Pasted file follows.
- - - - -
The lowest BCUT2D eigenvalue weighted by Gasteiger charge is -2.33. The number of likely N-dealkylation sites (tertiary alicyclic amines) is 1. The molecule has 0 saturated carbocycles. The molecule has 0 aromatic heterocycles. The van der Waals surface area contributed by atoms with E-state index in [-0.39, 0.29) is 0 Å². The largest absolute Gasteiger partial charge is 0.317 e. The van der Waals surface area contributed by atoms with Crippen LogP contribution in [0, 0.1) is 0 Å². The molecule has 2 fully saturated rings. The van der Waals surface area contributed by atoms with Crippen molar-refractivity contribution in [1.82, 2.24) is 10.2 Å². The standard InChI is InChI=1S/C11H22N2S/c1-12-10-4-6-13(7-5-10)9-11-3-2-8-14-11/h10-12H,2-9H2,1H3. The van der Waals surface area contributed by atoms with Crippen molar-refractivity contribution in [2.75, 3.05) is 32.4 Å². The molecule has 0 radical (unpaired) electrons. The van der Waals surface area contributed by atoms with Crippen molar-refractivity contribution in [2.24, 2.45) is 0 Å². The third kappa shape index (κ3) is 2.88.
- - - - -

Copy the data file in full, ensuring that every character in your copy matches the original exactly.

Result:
The lowest BCUT2D eigenvalue weighted by Gasteiger charge is -2.33. The number of likely N-dealkylation sites (tertiary alicyclic amines) is 1. The molecule has 0 saturated carbocycles. The molecule has 0 aromatic heterocycles. The van der Waals surface area contributed by atoms with E-state index in [-0.39, 0.29) is 0 Å². The largest absolute Gasteiger partial charge is 0.317 e. The van der Waals surface area contributed by atoms with Crippen LogP contribution in [0, 0.1) is 0 Å². The molecule has 2 fully saturated rings. The van der Waals surface area contributed by atoms with Crippen molar-refractivity contribution in [1.82, 2.24) is 10.2 Å². The standard InChI is InChI=1S/C11H22N2S/c1-12-10-4-6-13(7-5-10)9-11-3-2-8-14-11/h10-12H,2-9H2,1H3. The van der Waals surface area contributed by atoms with Crippen molar-refractivity contribution in [2.75, 3.05) is 32.4 Å². The molecule has 0 radical (unpaired) electrons. The van der Waals surface area contributed by atoms with Crippen molar-refractivity contribution in [2.24, 2.45) is 0 Å². The third kappa shape index (κ3) is 2.88.